Some of the proposed changes just clean up language and add more uniform expression, but there are three major changes that emerged from these meetings:
“To highlight Denver’s diversity and distinct cultural history through its landmarks, we’re proposing expanding the criteria for historic designation to include culture and simplifying how potential landmarks can meet the criteria. (My comment: This is intended to be more inclusive of all people in the community. In the process, this also proposes a different list of overall criteria to consider designation.)
“To address conflicts between property owners and community members due to designations submitted during demolition review, we’re updating the process to encourage collaboration by adjusting key deadlines to give all parties additional time to meet and arrive at a potential compromise. (My comment: This type of “pause” has already begun in several instances, as neighbors and preservation advocates have worked to find a new owner or somehow keep a building from being scraped. Unfortunately, issuing a certificate of non-historic status automatically makes me think that a building is doomed, because it usually is.)
“To encourage proactive designation by owners, we’re exploring incentives to designation, and reducing regulatory barriers once a building is designated.” (My comment: One idea is to have someone on the landmark staff who can offer advice to people who want to landmark a building or a neighborhood, like a navigator guiding them through a process most people do not know.)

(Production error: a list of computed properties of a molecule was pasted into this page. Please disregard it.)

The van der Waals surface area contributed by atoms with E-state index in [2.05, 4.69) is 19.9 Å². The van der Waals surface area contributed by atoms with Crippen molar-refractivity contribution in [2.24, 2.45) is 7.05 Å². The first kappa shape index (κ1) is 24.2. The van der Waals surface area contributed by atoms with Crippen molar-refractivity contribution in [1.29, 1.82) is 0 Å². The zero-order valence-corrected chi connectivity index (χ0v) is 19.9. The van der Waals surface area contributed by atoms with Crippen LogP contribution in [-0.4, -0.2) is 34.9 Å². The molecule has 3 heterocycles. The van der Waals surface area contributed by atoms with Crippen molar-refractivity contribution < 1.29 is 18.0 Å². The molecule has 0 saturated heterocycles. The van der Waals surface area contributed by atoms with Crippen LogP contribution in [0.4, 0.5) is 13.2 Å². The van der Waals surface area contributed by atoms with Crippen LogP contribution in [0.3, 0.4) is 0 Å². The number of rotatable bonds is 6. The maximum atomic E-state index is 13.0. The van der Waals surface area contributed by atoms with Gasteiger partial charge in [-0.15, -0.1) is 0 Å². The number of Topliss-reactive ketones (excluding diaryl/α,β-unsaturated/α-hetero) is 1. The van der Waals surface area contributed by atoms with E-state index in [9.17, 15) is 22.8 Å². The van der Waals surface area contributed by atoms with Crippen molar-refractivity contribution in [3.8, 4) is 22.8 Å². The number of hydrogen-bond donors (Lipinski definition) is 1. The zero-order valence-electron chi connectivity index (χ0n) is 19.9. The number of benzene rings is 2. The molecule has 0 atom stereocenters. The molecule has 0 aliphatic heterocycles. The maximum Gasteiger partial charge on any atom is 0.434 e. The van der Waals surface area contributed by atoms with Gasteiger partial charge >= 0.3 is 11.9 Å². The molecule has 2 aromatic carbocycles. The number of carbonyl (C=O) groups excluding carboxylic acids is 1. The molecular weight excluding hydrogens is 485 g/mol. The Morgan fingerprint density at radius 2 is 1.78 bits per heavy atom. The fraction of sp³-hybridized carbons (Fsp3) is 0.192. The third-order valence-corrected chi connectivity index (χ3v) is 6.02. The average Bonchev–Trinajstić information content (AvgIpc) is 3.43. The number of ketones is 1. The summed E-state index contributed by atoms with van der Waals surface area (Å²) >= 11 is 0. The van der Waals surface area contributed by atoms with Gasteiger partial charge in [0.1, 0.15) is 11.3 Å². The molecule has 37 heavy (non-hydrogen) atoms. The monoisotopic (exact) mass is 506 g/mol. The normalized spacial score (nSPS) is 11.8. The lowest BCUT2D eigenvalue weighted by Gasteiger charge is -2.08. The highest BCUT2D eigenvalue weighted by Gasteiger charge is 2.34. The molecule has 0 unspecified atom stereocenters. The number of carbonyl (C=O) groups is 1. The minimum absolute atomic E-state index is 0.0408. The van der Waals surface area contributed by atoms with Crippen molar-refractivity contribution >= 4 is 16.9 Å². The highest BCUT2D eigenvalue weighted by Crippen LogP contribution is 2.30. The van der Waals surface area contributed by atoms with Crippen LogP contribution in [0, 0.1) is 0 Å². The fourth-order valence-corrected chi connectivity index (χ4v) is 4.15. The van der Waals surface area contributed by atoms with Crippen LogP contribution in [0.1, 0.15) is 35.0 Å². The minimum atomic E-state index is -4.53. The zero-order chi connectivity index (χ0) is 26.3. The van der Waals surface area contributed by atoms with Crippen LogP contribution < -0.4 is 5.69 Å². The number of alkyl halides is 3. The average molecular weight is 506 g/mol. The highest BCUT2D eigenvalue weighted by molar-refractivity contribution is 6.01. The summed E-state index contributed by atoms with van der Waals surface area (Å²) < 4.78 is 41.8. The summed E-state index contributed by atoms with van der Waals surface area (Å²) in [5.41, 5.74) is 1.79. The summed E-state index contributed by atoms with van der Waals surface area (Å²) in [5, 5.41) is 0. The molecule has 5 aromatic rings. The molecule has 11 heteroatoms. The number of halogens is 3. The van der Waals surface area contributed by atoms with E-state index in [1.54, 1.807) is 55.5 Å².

There are several opportunities to learn more about these proposed changes and how it might have an impact on your neighborhood and the city, then respond with your own opinions and ideas:
Here’s the list:
- Landmark Ordinance Community Update; 5:30 to 7 p.m., Tuesday, May 14; Ford-Warren Library, 2825 High Street
- Landmark Ordinance Community Update; 10 to 11:30 a.m., Saturday, May 18; Woodbury Library, 3265 Federal Boulevard
- Landmark Ordinance Community Update; 5:50 to 7 p.m., Monday, May 20; Virginia Village Library, 1500 S. Dahlia Street
- Landmark Preservation Commission Discussion Item; 1 p.m., Tuesday, May 21 (following the design review agenda); Webb Municipal Building, 201 W. Colfax Avenue, Room 4.F.6
- Community Drop-In Office Hours; 3 to 5 p.m., Thursday, June 6; Blair-Caldwell Library, 2401 Welton Street
(This week, the Lower Downtown Design Review Board heard changes affecting their operation and the proposed landmark ordinance update.)
This is the opportunity to learn what these changes mean to the city. Too much has been lost because growth has been too fast and too much and too greedy and too many buildings that do not belong in this city — or anywhere. It has been a tough several years.